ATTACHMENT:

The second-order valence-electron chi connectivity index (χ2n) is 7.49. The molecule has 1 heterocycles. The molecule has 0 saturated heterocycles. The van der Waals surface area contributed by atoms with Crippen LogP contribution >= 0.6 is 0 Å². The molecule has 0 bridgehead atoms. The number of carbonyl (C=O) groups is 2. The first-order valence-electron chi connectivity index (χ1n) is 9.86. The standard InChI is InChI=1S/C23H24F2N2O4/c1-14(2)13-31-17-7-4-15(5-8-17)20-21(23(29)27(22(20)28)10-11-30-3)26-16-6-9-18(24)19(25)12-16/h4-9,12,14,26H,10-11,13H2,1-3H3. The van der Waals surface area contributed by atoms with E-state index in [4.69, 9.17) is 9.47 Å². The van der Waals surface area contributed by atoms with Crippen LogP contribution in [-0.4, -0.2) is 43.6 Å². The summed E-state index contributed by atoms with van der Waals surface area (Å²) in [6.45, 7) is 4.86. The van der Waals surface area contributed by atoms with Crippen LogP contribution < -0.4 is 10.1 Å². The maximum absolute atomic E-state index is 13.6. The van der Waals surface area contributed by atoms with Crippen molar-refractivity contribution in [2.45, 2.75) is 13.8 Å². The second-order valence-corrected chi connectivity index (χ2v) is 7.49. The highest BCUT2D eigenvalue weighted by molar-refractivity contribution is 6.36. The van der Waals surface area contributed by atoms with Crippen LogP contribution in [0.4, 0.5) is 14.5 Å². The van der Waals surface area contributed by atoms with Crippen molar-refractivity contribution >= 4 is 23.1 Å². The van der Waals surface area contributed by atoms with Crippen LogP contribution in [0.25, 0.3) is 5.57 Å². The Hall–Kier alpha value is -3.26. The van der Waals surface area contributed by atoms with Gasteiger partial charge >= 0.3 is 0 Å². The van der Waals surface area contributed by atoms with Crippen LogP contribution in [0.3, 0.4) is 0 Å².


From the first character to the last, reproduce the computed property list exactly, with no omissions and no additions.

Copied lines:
The second-order valence-electron chi connectivity index (χ2n) is 7.49. The molecule has 1 heterocycles. The molecule has 0 saturated heterocycles. The van der Waals surface area contributed by atoms with Crippen LogP contribution >= 0.6 is 0 Å². The molecule has 0 bridgehead atoms. The number of carbonyl (C=O) groups is 2. The first-order valence-electron chi connectivity index (χ1n) is 9.86. The standard InChI is InChI=1S/C23H24F2N2O4/c1-14(2)13-31-17-7-4-15(5-8-17)20-21(23(29)27(22(20)28)10-11-30-3)26-16-6-9-18(24)19(25)12-16/h4-9,12,14,26H,10-11,13H2,1-3H3. The van der Waals surface area contributed by atoms with E-state index in [4.69, 9.17) is 9.47 Å². The van der Waals surface area contributed by atoms with Crippen LogP contribution in [-0.4, -0.2) is 43.6 Å². The summed E-state index contributed by atoms with van der Waals surface area (Å²) in [6.45, 7) is 4.86. The van der Waals surface area contributed by atoms with Crippen LogP contribution < -0.4 is 10.1 Å². The maximum absolute atomic E-state index is 13.6. The van der Waals surface area contributed by atoms with Crippen molar-refractivity contribution in [2.45, 2.75) is 13.8 Å². The second-order valence-corrected chi connectivity index (χ2v) is 7.49. The highest BCUT2D eigenvalue weighted by molar-refractivity contribution is 6.36. The van der Waals surface area contributed by atoms with Crippen LogP contribution in [0.4, 0.5) is 14.5 Å². The van der Waals surface area contributed by atoms with Crippen molar-refractivity contribution >= 4 is 23.1 Å². The van der Waals surface area contributed by atoms with Crippen LogP contribution in [0.25, 0.3) is 5.57 Å². The Hall–Kier alpha value is -3.26. The van der Waals surface area contributed by atoms with Gasteiger partial charge >= 0.3 is 0 Å². The van der Waals surface area contributed by atoms with Crippen LogP contribution in [0.3, 0.4) is 0 Å².